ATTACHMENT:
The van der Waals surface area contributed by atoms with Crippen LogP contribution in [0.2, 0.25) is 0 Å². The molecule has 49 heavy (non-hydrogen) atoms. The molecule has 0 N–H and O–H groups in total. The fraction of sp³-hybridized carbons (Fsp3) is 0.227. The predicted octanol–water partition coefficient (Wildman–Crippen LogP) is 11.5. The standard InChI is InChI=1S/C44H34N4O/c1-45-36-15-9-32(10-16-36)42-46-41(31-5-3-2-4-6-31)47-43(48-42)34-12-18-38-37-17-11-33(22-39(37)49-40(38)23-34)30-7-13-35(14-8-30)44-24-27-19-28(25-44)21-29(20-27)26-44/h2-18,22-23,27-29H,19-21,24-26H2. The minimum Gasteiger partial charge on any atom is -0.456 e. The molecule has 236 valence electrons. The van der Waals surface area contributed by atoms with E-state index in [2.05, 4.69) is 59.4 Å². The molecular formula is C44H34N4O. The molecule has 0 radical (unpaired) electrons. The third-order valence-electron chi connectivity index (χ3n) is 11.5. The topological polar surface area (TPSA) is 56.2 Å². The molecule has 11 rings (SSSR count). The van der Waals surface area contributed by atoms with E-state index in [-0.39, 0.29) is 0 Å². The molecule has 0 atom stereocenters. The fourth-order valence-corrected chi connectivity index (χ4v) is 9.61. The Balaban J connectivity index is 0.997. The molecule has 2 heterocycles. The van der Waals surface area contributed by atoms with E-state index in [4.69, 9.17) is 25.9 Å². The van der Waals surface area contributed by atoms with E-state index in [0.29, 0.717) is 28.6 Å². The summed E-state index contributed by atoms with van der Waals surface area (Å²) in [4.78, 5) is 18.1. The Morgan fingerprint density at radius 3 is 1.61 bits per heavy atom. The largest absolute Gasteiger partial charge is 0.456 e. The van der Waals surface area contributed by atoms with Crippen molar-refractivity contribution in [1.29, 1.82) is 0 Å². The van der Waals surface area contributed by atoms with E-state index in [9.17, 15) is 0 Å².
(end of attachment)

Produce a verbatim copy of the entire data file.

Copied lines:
The van der Waals surface area contributed by atoms with Crippen LogP contribution in [0.2, 0.25) is 0 Å². The molecule has 49 heavy (non-hydrogen) atoms. The molecule has 0 N–H and O–H groups in total. The fraction of sp³-hybridized carbons (Fsp3) is 0.227. The predicted octanol–water partition coefficient (Wildman–Crippen LogP) is 11.5. The standard InChI is InChI=1S/C44H34N4O/c1-45-36-15-9-32(10-16-36)42-46-41(31-5-3-2-4-6-31)47-43(48-42)34-12-18-38-37-17-11-33(22-39(37)49-40(38)23-34)30-7-13-35(14-8-30)44-24-27-19-28(25-44)21-29(20-27)26-44/h2-18,22-23,27-29H,19-21,24-26H2. The minimum Gasteiger partial charge on any atom is -0.456 e. The molecule has 236 valence electrons. The van der Waals surface area contributed by atoms with E-state index in [2.05, 4.69) is 59.4 Å². The molecular formula is C44H34N4O. The molecule has 0 radical (unpaired) electrons. The third-order valence-electron chi connectivity index (χ3n) is 11.5. The topological polar surface area (TPSA) is 56.2 Å². The molecule has 11 rings (SSSR count). The van der Waals surface area contributed by atoms with E-state index in [-0.39, 0.29) is 0 Å². The molecule has 0 atom stereocenters. The fourth-order valence-corrected chi connectivity index (χ4v) is 9.61. The Balaban J connectivity index is 0.997. The molecule has 2 heterocycles. The van der Waals surface area contributed by atoms with E-state index in [4.69, 9.17) is 25.9 Å². The van der Waals surface area contributed by atoms with E-state index in [0.29, 0.717) is 28.6 Å². The summed E-state index contributed by atoms with van der Waals surface area (Å²) in [4.78, 5) is 18.1. The Morgan fingerprint density at radius 3 is 1.61 bits per heavy atom. The largest absolute Gasteiger partial charge is 0.456 e. The van der Waals surface area contributed by atoms with Crippen molar-refractivity contribution in [1.29, 1.82) is 0 Å². The van der Waals surface area contributed by atoms with E-state index in [9.17, 15) is 0 Å².